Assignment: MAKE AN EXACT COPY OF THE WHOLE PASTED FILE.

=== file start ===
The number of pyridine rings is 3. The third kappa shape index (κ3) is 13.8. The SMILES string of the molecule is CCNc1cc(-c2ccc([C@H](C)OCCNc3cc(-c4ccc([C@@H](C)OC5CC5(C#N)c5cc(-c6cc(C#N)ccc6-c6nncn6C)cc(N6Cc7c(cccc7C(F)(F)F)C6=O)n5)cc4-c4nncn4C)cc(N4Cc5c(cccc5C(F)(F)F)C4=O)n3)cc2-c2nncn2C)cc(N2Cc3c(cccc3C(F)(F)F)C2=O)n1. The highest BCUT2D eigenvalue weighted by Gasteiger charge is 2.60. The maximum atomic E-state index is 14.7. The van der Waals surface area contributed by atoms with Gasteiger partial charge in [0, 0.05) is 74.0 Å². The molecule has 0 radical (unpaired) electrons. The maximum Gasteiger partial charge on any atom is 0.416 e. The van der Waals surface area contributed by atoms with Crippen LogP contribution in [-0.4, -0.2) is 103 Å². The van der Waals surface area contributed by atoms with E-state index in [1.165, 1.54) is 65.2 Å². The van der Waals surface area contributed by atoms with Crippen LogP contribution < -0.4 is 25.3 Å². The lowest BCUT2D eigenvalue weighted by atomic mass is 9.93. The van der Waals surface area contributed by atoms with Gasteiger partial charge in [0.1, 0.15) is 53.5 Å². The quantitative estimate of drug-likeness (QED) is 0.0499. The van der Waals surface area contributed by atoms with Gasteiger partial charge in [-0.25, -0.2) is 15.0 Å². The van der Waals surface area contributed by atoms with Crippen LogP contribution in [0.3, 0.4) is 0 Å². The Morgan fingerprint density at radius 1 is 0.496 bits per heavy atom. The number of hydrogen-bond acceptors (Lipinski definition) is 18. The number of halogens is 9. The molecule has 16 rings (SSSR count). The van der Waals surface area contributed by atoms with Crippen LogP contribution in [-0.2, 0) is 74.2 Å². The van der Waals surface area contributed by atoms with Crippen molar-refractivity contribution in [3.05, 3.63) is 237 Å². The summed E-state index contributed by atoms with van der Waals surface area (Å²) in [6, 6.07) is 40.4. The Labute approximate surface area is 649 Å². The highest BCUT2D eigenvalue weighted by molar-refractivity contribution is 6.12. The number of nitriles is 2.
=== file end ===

The number of pyridine rings is 3. The third kappa shape index (κ3) is 13.8. The SMILES string of the molecule is CCNc1cc(-c2ccc([C@H](C)OCCNc3cc(-c4ccc([C@@H](C)OC5CC5(C#N)c5cc(-c6cc(C#N)ccc6-c6nncn6C)cc(N6Cc7c(cccc7C(F)(F)F)C6=O)n5)cc4-c4nncn4C)cc(N4Cc5c(cccc5C(F)(F)F)C4=O)n3)cc2-c2nncn2C)cc(N2Cc3c(cccc3C(F)(F)F)C2=O)n1. The highest BCUT2D eigenvalue weighted by Gasteiger charge is 2.60. The maximum atomic E-state index is 14.7. The van der Waals surface area contributed by atoms with Gasteiger partial charge in [0, 0.05) is 74.0 Å². The molecule has 0 radical (unpaired) electrons. The maximum Gasteiger partial charge on any atom is 0.416 e. The van der Waals surface area contributed by atoms with Crippen LogP contribution in [-0.4, -0.2) is 103 Å². The van der Waals surface area contributed by atoms with E-state index in [1.165, 1.54) is 65.2 Å². The van der Waals surface area contributed by atoms with Crippen LogP contribution < -0.4 is 25.3 Å². The lowest BCUT2D eigenvalue weighted by atomic mass is 9.93. The van der Waals surface area contributed by atoms with Gasteiger partial charge in [0.1, 0.15) is 53.5 Å². The quantitative estimate of drug-likeness (QED) is 0.0499. The van der Waals surface area contributed by atoms with Gasteiger partial charge in [-0.25, -0.2) is 15.0 Å². The van der Waals surface area contributed by atoms with Crippen LogP contribution in [0.3, 0.4) is 0 Å². The Morgan fingerprint density at radius 1 is 0.496 bits per heavy atom. The number of hydrogen-bond acceptors (Lipinski definition) is 18. The number of halogens is 9. The molecule has 16 rings (SSSR count). The van der Waals surface area contributed by atoms with Crippen LogP contribution in [-0.2, 0) is 74.2 Å². The van der Waals surface area contributed by atoms with Crippen molar-refractivity contribution in [3.05, 3.63) is 237 Å². The summed E-state index contributed by atoms with van der Waals surface area (Å²) in [6, 6.07) is 40.4. The Labute approximate surface area is 649 Å². The highest BCUT2D eigenvalue weighted by molar-refractivity contribution is 6.12. The number of nitriles is 2.